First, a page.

The Ponni has come under siege, with the Malaysian Commodities giant Syarikat Faiza having acquired the trademark rights for this grain under the Malaysian Trademark Act.To add insult to injury this right also entitles Faiza to package and market varieties that closely resemble the attributes of the Ponni grain.
Syarikat Faiza Sdn Bhd, which imports Sona Masoori Ponni rice from India, registered the variety under the Malaysian Trademark Act and sent legal notices to other importers asking them not to use the word ‘Ponni’ to describe their product.
One of the aggrieved importers has challenged the trademark given to Faiza and the trademark department has assured that it would cancel the ‘Ponni’ registration, which, however, is yet to happen.(Livemint)
Cultivated in the Cauvery Delta of South India for several decades now, constitutes a traditional agricultural produce of India.
Still reeling and coping with the recent Government directive to ban all Non-basmati rice exports,this comes as an added punch in the face for the producers/ exporters of Ponni. Ponni holds significant export potential and market sway in many overseas market.Ponni Rice exports bring in an estimated annual revenue of 500 crores.This development could adversely impact the export potential of the Ponni and dilute its competitive advantage in the world market.
The producers of Ponni contend that the grain bears traditional antecedents and hence should be treated as a G.I rather than a trademark.It is unfortunate that the Ponni has not been registered as yet.It does make prudent IPR sense to acquire a G.I right albeit posthumously as a G.I confers better standing for a product in world markets
In this context ,it is also relevant to take note of Article 22 of TRIPS that says
‘A Member shall, ex officio if its legislation so permits or at the request of an interested party, refuse or invalidate the registration of a trademark which contains or consists of a geographical indication with respect to goods not originating in the territory indicated, if use of the indication in the trademark for such goods in that Member is of such a nature as to mislead the public as to the true place of origin.’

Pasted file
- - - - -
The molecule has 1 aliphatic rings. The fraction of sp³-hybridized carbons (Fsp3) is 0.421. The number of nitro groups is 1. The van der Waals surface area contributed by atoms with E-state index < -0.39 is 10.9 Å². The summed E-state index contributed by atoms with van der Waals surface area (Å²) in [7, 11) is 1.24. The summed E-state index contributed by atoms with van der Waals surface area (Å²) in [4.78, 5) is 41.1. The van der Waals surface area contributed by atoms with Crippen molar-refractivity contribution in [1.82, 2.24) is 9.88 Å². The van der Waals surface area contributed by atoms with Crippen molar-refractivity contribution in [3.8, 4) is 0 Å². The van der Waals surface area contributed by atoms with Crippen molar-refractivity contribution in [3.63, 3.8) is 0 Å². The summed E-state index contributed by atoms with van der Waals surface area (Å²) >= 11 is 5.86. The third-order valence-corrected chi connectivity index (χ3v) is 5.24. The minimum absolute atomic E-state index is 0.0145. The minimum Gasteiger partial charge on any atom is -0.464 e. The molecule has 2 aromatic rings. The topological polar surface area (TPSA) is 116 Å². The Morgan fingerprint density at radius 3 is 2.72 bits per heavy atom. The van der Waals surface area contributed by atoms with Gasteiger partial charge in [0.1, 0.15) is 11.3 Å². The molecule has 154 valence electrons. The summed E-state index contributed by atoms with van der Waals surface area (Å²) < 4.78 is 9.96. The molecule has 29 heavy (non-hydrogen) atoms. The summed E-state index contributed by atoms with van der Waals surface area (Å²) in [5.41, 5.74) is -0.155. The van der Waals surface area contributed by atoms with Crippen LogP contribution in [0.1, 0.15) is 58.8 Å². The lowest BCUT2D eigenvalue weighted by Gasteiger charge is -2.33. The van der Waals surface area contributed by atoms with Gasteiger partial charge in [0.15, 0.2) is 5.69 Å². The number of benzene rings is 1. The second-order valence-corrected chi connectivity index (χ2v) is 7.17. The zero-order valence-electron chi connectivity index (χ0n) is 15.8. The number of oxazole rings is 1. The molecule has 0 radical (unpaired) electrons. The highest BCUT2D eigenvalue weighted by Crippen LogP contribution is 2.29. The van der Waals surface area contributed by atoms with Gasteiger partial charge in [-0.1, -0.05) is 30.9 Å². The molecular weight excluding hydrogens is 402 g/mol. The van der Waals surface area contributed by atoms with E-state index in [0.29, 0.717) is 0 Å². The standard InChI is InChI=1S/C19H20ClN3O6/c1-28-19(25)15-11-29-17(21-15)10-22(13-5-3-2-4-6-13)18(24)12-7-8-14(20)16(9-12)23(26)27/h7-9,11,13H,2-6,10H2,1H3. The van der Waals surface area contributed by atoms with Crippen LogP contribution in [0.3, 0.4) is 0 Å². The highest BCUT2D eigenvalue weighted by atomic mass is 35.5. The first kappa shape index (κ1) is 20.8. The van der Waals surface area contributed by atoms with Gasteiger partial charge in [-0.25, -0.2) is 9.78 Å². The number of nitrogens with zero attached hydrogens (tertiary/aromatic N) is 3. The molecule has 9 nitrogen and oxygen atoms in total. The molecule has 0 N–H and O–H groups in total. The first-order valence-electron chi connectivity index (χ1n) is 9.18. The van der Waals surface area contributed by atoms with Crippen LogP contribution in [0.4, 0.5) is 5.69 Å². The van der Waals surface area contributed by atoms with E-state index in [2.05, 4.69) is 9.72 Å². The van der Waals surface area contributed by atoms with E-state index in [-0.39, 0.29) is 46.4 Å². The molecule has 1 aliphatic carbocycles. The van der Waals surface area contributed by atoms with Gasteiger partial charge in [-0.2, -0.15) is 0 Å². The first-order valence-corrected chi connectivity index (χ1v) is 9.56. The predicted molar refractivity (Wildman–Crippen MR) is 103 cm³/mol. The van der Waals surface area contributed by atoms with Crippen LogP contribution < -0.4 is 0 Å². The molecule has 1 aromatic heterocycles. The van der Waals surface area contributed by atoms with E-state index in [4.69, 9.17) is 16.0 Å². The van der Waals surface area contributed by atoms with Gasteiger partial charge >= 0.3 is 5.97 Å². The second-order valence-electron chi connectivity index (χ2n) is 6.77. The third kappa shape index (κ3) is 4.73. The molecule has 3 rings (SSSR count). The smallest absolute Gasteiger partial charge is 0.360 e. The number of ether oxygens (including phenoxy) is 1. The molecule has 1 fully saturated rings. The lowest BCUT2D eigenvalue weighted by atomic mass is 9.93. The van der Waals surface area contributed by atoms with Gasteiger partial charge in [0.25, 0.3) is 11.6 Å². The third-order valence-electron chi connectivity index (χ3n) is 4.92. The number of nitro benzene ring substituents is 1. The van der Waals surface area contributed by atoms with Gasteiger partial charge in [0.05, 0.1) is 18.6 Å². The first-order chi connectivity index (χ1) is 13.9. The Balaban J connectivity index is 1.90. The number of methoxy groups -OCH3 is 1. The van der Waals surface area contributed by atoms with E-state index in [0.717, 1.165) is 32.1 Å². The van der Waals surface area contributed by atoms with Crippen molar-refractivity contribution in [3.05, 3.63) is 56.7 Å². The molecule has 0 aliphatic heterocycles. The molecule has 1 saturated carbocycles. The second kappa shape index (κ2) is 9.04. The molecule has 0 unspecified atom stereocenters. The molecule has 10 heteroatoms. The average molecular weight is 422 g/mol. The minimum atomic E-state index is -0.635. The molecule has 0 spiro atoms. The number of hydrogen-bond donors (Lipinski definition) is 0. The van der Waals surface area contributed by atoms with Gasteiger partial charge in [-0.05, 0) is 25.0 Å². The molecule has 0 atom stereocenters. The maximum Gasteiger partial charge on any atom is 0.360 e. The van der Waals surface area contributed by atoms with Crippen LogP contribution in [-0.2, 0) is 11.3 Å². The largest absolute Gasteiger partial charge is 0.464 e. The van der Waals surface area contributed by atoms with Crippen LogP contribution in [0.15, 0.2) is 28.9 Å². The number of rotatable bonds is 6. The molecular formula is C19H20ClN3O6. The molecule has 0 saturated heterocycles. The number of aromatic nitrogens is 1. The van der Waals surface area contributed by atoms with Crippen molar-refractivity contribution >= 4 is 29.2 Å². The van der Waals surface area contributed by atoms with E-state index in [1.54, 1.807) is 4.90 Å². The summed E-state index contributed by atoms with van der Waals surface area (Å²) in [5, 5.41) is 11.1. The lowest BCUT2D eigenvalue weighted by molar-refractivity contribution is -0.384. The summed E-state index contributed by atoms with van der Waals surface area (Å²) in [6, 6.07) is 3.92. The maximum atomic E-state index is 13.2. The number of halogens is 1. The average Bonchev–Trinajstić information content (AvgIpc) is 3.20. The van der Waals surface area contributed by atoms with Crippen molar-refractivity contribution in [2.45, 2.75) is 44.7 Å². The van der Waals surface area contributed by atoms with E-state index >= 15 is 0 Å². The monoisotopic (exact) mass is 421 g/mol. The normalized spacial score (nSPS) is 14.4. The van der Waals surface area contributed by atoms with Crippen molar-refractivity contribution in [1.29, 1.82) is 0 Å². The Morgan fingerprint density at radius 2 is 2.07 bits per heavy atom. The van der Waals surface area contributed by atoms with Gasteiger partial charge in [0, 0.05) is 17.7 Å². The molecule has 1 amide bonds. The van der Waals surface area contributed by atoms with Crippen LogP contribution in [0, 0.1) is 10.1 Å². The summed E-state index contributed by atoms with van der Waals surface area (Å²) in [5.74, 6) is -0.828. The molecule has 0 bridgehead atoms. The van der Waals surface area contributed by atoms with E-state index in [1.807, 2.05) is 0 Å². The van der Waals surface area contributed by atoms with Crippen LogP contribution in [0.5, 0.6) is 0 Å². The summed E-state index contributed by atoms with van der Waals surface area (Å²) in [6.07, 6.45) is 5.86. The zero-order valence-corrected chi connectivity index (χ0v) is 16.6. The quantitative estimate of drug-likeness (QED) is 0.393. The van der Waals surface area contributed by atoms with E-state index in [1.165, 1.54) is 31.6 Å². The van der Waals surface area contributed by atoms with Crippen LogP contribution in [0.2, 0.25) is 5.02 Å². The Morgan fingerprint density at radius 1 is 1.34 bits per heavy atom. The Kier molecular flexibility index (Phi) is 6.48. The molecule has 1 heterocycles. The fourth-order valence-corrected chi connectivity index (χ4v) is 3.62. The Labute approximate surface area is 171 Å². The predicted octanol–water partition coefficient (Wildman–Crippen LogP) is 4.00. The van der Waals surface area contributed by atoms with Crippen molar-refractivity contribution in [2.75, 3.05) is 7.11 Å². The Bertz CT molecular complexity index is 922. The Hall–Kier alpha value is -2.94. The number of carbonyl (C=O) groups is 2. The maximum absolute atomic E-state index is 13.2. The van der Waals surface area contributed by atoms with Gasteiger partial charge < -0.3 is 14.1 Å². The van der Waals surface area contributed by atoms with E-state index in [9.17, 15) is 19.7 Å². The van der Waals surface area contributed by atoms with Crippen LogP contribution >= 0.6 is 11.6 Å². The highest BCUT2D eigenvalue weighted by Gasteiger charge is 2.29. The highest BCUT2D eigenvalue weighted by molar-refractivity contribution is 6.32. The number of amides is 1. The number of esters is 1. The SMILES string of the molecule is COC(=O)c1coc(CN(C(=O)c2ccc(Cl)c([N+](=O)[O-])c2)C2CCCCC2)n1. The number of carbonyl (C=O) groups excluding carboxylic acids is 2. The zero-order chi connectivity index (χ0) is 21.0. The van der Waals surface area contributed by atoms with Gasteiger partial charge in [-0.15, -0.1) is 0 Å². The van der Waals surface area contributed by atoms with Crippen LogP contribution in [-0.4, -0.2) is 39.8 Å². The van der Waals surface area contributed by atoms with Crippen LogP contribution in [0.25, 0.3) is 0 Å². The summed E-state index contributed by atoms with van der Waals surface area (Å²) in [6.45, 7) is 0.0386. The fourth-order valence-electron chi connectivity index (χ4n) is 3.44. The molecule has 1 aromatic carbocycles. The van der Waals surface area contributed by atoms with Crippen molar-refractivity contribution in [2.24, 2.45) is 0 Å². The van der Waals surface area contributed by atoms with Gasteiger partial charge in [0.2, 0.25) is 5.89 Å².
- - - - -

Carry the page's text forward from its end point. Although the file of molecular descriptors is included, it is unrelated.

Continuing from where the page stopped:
This incident takes us for a jog down memory lane when the Basmati was patented by the Texas based corporation Ricetec and a crusade was launched by India to recover the lost grain.Incidentally as of May 15th,India empowered its Agriculture Export Promotion Agency to protect indigenous farm and horticulture products from being patented abroad.
A repeat of the classic case once again that exposes the dark underbelly of unfair competition strategies wherein an IPR is acquired to purposefully erode the market value of a product bearing a different geographical origin and encompassing traditional human endeavor
Pertinent it is in this context that the WTO has recently stipulated that countries dismantle canalising of rice by 2010.Underpinnings of the Ponni imbroglio seem to indicate that Kuala Lumpur’s decision to grant the Ponni trademark could have been dictated by the fact that its state-owned canalising agency has to go out of business soon. It makes sense, then, to grant the trademark to Faiza and route Ponni imports into the country, the biggest Ponni consumer in the world, through it.Make hay while the sun shines?!!?
The Indian commerce ministry is in the process of formulating a strategy to effectively address the Malaysian move.The fact that Ponni has spawned many hybrid varieties some of them bearing Japanese origins could dilute the Indiancase.However the TNAU(Tamilnadu Agricultural University)that released the Pure white line Ponni rice has announced that it will contest the Malaysian trademark.
Lessons to be learnt from the Incident include:-
(a)Vigilance in protecting IPRs is non-negotiable in view of current chronicles.
(b)Corporates and government bodies need to shore up on global branding strategies to establish presence and identity of their brands in the overseas markets.’Produce local and protect global’seems to hold good!This mantra assumes added importance especially so in the case of goods that are susceptible to biopiracy and trans border infringement.
(c)Though touted as a feminine right vis a vis the other genres ,the G.I right holds far reeaching implications from a global trade perspective.Producers would be well advised to register and leverage this IPR as well.
From a policy perspective India needs to increase its decibel power to seek equal protection for its native G.Is in agriculture ,horticulture and other indigenous produce.Currently TRIPS limits the extra protection provision to wines and spirits only.(Article 23 of TRIPS)This is currently being debated at the ‘horizontal process in the Doha round of talks(I will blog on it shortly)The Ponni dispute reiterates the need for uniform protection of G.Is across all categories.
The term Ponni translated in Tamil means ‘gold’……considering its commercial value it sure is well its worth in gold and calls for a robust exercise to restore it to its origins!